Millennials and money: Why personal development is useless if your finances aren't in order
I recently came across an interesting article (via the Quit! podcast) that discussed how an overwhelming majority of millennials (I know, that damn m-word) want to buy a house in the near future. Meh… boring news, right? Well it is at the surface, until you unpack the rest of the story. Specifically, this snippet:
The reason I bring this article up is not to lecture/educate you on the dynamics of home ownership/purchasing – how on Earth would I even know about that in the first place? You can read the article yourself by clicking this link. I bring this up because it leads nicely into an important topic: preparing for your future… financially.
Making ends meet
The main focus of this blog is useful personal development advice and daily actions that you can do to make you the best person you can be in the future. However, as much as I like to encourage positive behavior and mindset changes, you can’t deny the one obvious truth of it all: you need to have the money to put the bread on the table and a roof over your head before thinking about all this extra stuff. Abraham Maslow talks about this in his hierarchy of needs where he classifies financial security as more important than the need to fulfill one’s potential (self-actualization). In other words, there’s no point dreaming about all those productivity hacks, mindfulness practices, and personal development tricks if you’re barely able to keep your checking (and savings) account in the positive.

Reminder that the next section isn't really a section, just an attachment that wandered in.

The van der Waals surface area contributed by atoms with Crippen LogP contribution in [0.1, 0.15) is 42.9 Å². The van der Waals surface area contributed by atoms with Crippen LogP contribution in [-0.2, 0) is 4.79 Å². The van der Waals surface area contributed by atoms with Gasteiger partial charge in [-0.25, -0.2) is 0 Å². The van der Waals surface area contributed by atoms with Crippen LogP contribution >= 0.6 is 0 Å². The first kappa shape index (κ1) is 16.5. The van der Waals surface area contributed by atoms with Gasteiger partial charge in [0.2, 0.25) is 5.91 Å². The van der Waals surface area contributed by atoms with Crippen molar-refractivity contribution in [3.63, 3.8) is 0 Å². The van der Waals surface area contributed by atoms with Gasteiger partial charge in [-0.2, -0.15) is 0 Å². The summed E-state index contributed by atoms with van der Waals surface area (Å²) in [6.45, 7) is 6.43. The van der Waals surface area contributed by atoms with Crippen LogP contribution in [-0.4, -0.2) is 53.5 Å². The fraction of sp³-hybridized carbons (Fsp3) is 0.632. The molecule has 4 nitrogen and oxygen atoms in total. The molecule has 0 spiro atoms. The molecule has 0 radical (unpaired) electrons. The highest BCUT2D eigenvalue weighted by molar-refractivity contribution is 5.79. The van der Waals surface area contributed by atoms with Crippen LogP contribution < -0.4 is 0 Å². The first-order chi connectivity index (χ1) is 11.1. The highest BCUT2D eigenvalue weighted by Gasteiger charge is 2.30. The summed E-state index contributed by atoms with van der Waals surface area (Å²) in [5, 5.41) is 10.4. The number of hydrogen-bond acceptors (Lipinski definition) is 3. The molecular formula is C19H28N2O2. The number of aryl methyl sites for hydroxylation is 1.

The joys of being young
Being young can be lots of fun. If you’re lucky, you have relatively few worries, plenty of social activity, real sexual swagger, videogames to enjoy, parents to handle most of your urgent expenses (like rent and tuition fees), and more of such extravaganza. If you’re even luckier, you might have a part-time job to bring in some extra cash next to your studies.
And this is where too few people pay enough attention.
Assuming that you have a relatively normal and stable life with parents to take care of those major expenses mentioned earlier, you should have almost zero expenses. Ok, you spend money on social activities, groceries, a cell phone subscription, and maybe a gym subscription if you’re the athletic type, but these are relatively minimal compared to the costs of financing a mortgage, credit card, various types of insurance, or even sustaining a family. All this is to say that when you’re young (let’s just say a student around 25 or younger), your financial responsibilities are extremely, extremely minimal in the greater scheme of things.